fertilizer Gardening on a budget? Keen to choose natural methods? Concerned about the environment? Prefer not to purchase fertilizers advertised for growing cannabis? There are many good reasons for making your own fertilizer. This post has been brought to you by the letters N, P, and K!
Cannabis plants, like all members of the plant kingdom, need nutrients to thrive. In fact, it’s important to remember that the soil is what is being fertilized, not the plants themselves. Soil contains a complex miniature ecosystem of microbes that act like the plants’ digestive system, breaking down nutrients into a form that can be absorbed by the roots and give the plant the building blocks it needs to grow healthily. The primary nutrients required by cannabis plants are nitrogen, phosphorus, and potassium.
N, P, K – as easy as A, B, C
These three vital nutrients are known by initials for short. N stands for nitrogen, P stands for phosphorus, and K stands for potassium. Wait, K stands for potassium? Are we high? No, K is short for kalium, the Neo-Latin name for potassium. On commercial fertilizer packaging, the three numbers that appear refer to the ratio of N, P, and K, always in that order. The ratio is important because cannabis plants need different levels of fertilizers depending on what stage of their life cycle they are in.
What fertilizers should be used when in the cannabis plant life cycle?
During vegetation, cannabis plants need high levels of nitrogen, which is used for developing healthy and plentiful leaves and stems, and medium levels of phosphorus, which is necessary for good root systems. This feeding program should be continued for the first couple of weeks of flowering, to allow for the ‘stretching’ period, when plants will need plentiful nitrogen. Once flowering is properly underway, levels of nitrogen should be kept low, and levels of phosphorus should be increased, since phosphorus also enables plentiful budding and fruiting. Potassium is needed at all stages, and especially high levels are needed during flowering – preferably, it should be twice the level of nitrogen. Generally, phosphorus tends to increase the number of buds, and potassium increases their bulk and weight.
Where can these nutrients be found?
For beginner gardeners, obviously the easiest solution is to buy a couple of bottles of cannabis fertilizer, one for vegetation and one for flowering. However, there are various reasons that this might not be possible or desirable. So what are the alternatives for those who want to try making their own fertilizer? They can be surprisingly close at hand, in the form of kitchen waste and even human urine! Below we have compiled a list of common substances and what nutrients they contain. Solid substances work best when cut into small pieces and dug into moist soil either prior to planting seedlings or whilst repotting into larger containers. Liquids can be diluted with water and used as liquid fertilizer.
1. Coffee grounds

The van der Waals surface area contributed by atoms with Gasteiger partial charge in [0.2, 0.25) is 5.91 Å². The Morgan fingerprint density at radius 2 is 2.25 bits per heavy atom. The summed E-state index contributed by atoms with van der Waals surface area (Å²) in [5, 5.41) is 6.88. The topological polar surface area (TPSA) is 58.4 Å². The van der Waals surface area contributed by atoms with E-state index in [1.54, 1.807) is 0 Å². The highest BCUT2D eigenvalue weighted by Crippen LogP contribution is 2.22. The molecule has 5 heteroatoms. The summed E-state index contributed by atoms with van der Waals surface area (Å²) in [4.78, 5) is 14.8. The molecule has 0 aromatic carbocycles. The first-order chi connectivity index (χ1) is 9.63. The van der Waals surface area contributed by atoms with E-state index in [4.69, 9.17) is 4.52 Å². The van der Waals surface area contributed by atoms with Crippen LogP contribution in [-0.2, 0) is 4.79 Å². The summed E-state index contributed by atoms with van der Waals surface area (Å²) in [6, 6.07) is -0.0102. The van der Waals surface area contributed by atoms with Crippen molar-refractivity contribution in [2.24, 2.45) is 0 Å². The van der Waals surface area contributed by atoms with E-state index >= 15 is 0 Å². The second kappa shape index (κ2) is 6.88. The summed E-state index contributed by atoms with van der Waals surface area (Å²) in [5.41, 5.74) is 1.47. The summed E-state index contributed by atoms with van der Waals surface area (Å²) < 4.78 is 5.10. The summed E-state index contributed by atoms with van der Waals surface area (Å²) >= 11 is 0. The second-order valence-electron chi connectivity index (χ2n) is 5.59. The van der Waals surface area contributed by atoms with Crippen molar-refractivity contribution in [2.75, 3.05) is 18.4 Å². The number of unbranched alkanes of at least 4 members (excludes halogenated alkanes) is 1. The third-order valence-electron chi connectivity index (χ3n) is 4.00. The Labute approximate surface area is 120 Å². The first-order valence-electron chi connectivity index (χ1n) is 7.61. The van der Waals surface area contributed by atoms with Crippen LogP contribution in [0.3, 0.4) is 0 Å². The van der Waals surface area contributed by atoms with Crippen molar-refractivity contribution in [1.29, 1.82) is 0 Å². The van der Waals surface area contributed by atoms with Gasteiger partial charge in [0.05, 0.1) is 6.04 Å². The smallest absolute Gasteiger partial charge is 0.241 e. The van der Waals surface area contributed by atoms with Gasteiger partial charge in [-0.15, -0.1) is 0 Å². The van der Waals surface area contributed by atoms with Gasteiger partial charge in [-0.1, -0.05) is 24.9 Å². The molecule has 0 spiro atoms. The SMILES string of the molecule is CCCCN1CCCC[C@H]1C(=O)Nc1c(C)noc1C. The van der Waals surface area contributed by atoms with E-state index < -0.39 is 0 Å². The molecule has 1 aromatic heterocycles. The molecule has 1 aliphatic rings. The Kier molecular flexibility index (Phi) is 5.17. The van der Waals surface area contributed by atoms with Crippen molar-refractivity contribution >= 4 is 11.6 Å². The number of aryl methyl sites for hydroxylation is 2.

Coffee grounds are rich in nitrogen and also contain significant levels of potassium and phosphorus, so they are one of the easiest ways to fertilize your plants during vegetation.
2. Banana skins
Contain plenty of phosphorus and potassium, so useful for the flowering period. They also contain calcium and other minerals that are beneficial to cannabis plants.
3. Bean water and beans
Also known as aqua farba, the liquid that chickpeas, white beans, lentils, black beans, broad beans, and many other tinned pulses come in is a source of potassium, as are the beans themselves.
4. Spinach and other vegetable water
Steaming or boiling spinach (and many other vegetables) will leach out some of the nutrients into the water. Once the water has cooled, it can be used as part of a regular watering schedule to add potassium, calcium and iron.
Human urine, when fresh, is a perfectly fine and non-toxic source of nitrogen, phosphorus, and potassium. Nitrogen is by far the largest useful component, so this is another good liquid fertilizer for during vegetation. Urine should also be diluted considerably before being added to the soil – it should never be directly applied to the plants!
Another great way of providing natural and organic fertilizers to cannabis plants is by making organic compost tea. This is slightly more complicated than digging kitchen waste into the soil, but will provide larger batches of food.
What substrates can these natural fertilizers be used with?
When grown in coco coir, rockwool, or other inert substrates, all of the nutrients must be provided by the gardener. This is a tricky mix to get right, and there are plenty of commercially available fertilizers that ensure plants will get everything they need. If hydroponic watering systems are used, it is also preferable to stick to the specialist fertilizers that are designed for them. Attempting to use homemade fertilizers in hydroponic systems inevitably leads to more problems than it solves, as the tubes will clog and unwanted, unpleasant bacteria will swiftly take over your feed tank. Soil, however, is far more forgiving and lends itself to being fed with organic matter. It’s also vital to keep the soil properly hydrated.
We hope you have enjoyed these basic beginner tips for making organic fertilizer. Do you have your own to share? Let us know in the comments!